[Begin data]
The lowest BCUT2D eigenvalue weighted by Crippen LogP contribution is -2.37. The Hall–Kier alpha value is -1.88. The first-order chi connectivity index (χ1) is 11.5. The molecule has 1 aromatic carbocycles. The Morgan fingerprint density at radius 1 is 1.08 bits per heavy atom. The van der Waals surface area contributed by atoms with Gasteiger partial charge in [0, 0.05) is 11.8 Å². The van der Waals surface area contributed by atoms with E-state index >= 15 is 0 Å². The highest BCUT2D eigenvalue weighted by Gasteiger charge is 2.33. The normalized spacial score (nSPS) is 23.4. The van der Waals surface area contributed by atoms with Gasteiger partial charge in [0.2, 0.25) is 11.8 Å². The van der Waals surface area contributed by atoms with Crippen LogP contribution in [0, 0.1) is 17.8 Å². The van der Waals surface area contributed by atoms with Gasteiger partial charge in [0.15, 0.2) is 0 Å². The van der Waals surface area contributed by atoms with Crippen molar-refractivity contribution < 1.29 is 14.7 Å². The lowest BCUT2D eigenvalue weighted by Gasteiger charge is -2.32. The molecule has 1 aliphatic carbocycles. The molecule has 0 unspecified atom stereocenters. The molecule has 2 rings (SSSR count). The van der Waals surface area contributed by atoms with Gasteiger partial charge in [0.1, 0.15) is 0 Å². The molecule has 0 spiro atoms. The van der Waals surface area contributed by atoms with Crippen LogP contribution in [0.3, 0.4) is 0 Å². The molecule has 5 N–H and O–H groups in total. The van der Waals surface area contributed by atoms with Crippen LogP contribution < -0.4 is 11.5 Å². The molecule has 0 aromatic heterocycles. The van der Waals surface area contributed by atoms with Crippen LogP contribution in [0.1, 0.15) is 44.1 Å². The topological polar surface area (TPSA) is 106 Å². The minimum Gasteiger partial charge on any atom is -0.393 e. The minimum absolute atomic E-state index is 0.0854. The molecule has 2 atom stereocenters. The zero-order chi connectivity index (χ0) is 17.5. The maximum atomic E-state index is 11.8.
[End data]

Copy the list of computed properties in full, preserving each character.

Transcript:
The lowest BCUT2D eigenvalue weighted by Crippen LogP contribution is -2.37. The Hall–Kier alpha value is -1.88. The first-order chi connectivity index (χ1) is 11.5. The molecule has 1 aromatic carbocycles. The Morgan fingerprint density at radius 1 is 1.08 bits per heavy atom. The van der Waals surface area contributed by atoms with Gasteiger partial charge in [0, 0.05) is 11.8 Å². The van der Waals surface area contributed by atoms with E-state index >= 15 is 0 Å². The highest BCUT2D eigenvalue weighted by Gasteiger charge is 2.33. The normalized spacial score (nSPS) is 23.4. The van der Waals surface area contributed by atoms with Gasteiger partial charge in [0.2, 0.25) is 11.8 Å². The van der Waals surface area contributed by atoms with Crippen LogP contribution in [0, 0.1) is 17.8 Å². The van der Waals surface area contributed by atoms with Gasteiger partial charge in [0.15, 0.2) is 0 Å². The van der Waals surface area contributed by atoms with Crippen molar-refractivity contribution < 1.29 is 14.7 Å². The lowest BCUT2D eigenvalue weighted by Gasteiger charge is -2.32. The molecule has 1 aliphatic carbocycles. The molecule has 0 unspecified atom stereocenters. The molecule has 2 rings (SSSR count). The van der Waals surface area contributed by atoms with Gasteiger partial charge in [0.1, 0.15) is 0 Å². The molecule has 0 spiro atoms. The van der Waals surface area contributed by atoms with Crippen LogP contribution in [0.3, 0.4) is 0 Å². The molecule has 5 N–H and O–H groups in total. The van der Waals surface area contributed by atoms with Crippen LogP contribution < -0.4 is 11.5 Å². The molecule has 0 aromatic heterocycles. The van der Waals surface area contributed by atoms with Crippen LogP contribution in [0.1, 0.15) is 44.1 Å². The topological polar surface area (TPSA) is 106 Å². The minimum Gasteiger partial charge on any atom is -0.393 e. The minimum absolute atomic E-state index is 0.0854. The molecule has 2 atom stereocenters. The zero-order chi connectivity index (χ0) is 17.5. The maximum atomic E-state index is 11.8.